XSi is an advanced, remote video network security solution designed to monitor and protect critical assets across wide areas and/or in multiple locations. XSi develops complete end-to-end scalable solutions that can be deployed rapidly, operated cost-effectively and integrated seamlessly into most legacy infrastructures.

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The solution provides an advanced defensive architecture against intrusion by using sophisticated technologies that detect, identify, communicate and respond to any breaches in security.

XSi can be used by law enforcement to monitor beaches, harbors, airports and government facilities over a private network to quickly assess and monitor situations as they arise during a breach in security.

XSi’s latest innovations in security are designed to help keep government officials abreast of the critical assets we don’t have the man power to protect. With XSi, emergency personnel, both locally and remotely, can view live video with Microsoft’s Windows Media 9/10 and control cameras via an Internet connection and immediately respond in a collaborative effort, across multiple jurisdictions, as a crisis unfolds.

“In New Mexico, Seno J Inc. and XSi will analyze the current infrastructure for weaknesses. We will place smart robotic camera systems throughout schools, train stations and tracks, courts and government buildings, highways, and state festivals and fairs to strengthen the overall feeling of security for the citizens,” said Franklin Jones of Seno J Inc.

“Within a few short years the camera network will be accessed from a multitude of devices for a myriad of reasons. If parents want to see what their children study at school, it can be available.”

“After extensive R&D, we have designed a solution that we feel integrates the latest technology across the board,” said Director <?xml:namespace prefix = st1 ns = “urn:schemas-microsoft-com:office:smarttags” />Chris Carmichael. Infrared cameras have the ability to display vivid high-contrast video in absolute darkness, through fog and smoke and operate under extreme weather conditions. XSi uses highly sensitive IP-networked cameras made by Sony as well as other specialized camera manufacturers.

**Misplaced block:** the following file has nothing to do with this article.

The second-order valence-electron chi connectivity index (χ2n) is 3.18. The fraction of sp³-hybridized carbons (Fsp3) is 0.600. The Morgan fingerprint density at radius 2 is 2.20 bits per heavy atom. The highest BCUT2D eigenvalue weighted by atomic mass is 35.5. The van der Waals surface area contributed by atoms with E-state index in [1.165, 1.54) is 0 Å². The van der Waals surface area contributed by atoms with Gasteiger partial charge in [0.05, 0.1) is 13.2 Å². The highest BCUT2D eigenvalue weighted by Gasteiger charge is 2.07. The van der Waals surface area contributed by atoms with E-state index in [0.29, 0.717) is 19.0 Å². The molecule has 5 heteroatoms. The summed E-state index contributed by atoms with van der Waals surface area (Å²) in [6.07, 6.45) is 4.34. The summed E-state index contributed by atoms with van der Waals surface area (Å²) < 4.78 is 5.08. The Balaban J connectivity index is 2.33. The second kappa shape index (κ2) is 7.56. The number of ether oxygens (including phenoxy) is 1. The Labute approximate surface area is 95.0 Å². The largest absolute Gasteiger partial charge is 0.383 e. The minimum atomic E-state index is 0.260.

The company is also working to incorporate Sony’s new Blu-ray optical camera recording technology that uses a short-wavelength blue-violet laser instead of the red laser technology used in current optical drives.

Blu-ray will enable XSi to record camera feeds in high-definition for some of the company’s broadcast initiatives. Blu-ray Disc technology allows for 27GB storage capacities on a single-sided 12cm disc compared to 4.7GB of storage on a DVD.

XSi envisions thousands of robotic cameras enhancing security efforts traditionally limited by cost and the resources of human beings. These cameras that can all communicate with XSi’s command center have advanced sensors that can provide the ability to detect specified potential threats, depict visual alerts on 3-D models and instantly alert forces via wireless devices. Based on the national security threat level, we have the ability to enhance the sensitivity of the detection equipment.

An “immediate goal for the department (of Homeland Security) is to streamline and strengthen information sharing,” said Ridge. XSi allows authorities to share information and respond at the same time over secure connections that are all managed by a central command center.

XSi provides the software platform for managing radar, GPS and access control sensors. With this platform, security administrators can set rules on detection where the system automatically alerts corresponding authorities based on defined events. This next-generation system provides unparalleled advantages such as automated early warning, faster and more efficient decision making, operational procedures and dramatic security cost savings.

XSi can also be connected to the latest biometric technology that can match up the face or fingerprint of a suspect in real time to a database of known assailants and share the information simultaneously to multiple law enforcement agencies.